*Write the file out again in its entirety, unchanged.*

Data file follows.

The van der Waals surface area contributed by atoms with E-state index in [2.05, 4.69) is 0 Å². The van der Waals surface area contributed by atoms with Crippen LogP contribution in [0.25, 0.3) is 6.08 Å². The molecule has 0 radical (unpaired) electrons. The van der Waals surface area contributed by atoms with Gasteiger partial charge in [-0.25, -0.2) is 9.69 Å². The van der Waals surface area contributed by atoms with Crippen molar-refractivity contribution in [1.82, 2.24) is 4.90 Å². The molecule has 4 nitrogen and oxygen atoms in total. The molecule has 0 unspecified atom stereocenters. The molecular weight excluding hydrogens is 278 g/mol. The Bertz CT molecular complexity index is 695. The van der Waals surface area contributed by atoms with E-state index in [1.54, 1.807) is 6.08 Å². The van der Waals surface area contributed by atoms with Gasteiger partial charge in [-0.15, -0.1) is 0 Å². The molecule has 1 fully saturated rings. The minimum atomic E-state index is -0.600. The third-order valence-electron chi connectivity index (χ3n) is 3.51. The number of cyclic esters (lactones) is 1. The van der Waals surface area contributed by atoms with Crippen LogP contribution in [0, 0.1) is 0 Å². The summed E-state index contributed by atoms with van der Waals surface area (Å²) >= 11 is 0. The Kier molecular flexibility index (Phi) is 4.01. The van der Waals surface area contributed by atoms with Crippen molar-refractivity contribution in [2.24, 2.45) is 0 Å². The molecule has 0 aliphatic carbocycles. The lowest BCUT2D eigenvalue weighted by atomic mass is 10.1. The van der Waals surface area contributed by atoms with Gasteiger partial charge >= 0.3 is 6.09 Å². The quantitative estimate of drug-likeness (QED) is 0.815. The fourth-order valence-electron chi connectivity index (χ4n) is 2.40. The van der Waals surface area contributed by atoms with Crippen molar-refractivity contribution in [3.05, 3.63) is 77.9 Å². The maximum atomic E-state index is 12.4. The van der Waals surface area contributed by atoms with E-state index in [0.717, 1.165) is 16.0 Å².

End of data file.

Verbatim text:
The van der Waals surface area contributed by atoms with E-state index in [2.05, 4.69) is 0 Å². The van der Waals surface area contributed by atoms with Crippen LogP contribution in [0.25, 0.3) is 6.08 Å². The molecule has 0 radical (unpaired) electrons. The van der Waals surface area contributed by atoms with Gasteiger partial charge in [-0.25, -0.2) is 9.69 Å². The van der Waals surface area contributed by atoms with Crippen molar-refractivity contribution in [1.82, 2.24) is 4.90 Å². The molecule has 4 nitrogen and oxygen atoms in total. The molecule has 0 unspecified atom stereocenters. The molecular weight excluding hydrogens is 278 g/mol. The Bertz CT molecular complexity index is 695. The van der Waals surface area contributed by atoms with E-state index in [1.54, 1.807) is 6.08 Å². The van der Waals surface area contributed by atoms with Gasteiger partial charge in [-0.15, -0.1) is 0 Å². The molecule has 1 fully saturated rings. The minimum atomic E-state index is -0.600. The third-order valence-electron chi connectivity index (χ3n) is 3.51. The number of cyclic esters (lactones) is 1. The van der Waals surface area contributed by atoms with Crippen LogP contribution in [0, 0.1) is 0 Å². The summed E-state index contributed by atoms with van der Waals surface area (Å²) >= 11 is 0. The Kier molecular flexibility index (Phi) is 4.01. The van der Waals surface area contributed by atoms with Crippen molar-refractivity contribution in [2.24, 2.45) is 0 Å². The molecule has 0 aliphatic carbocycles. The lowest BCUT2D eigenvalue weighted by atomic mass is 10.1. The van der Waals surface area contributed by atoms with Gasteiger partial charge >= 0.3 is 6.09 Å². The quantitative estimate of drug-likeness (QED) is 0.815. The fourth-order valence-electron chi connectivity index (χ4n) is 2.40. The van der Waals surface area contributed by atoms with Crippen molar-refractivity contribution in [3.05, 3.63) is 77.9 Å². The maximum atomic E-state index is 12.4. The van der Waals surface area contributed by atoms with E-state index in [0.717, 1.165) is 16.0 Å².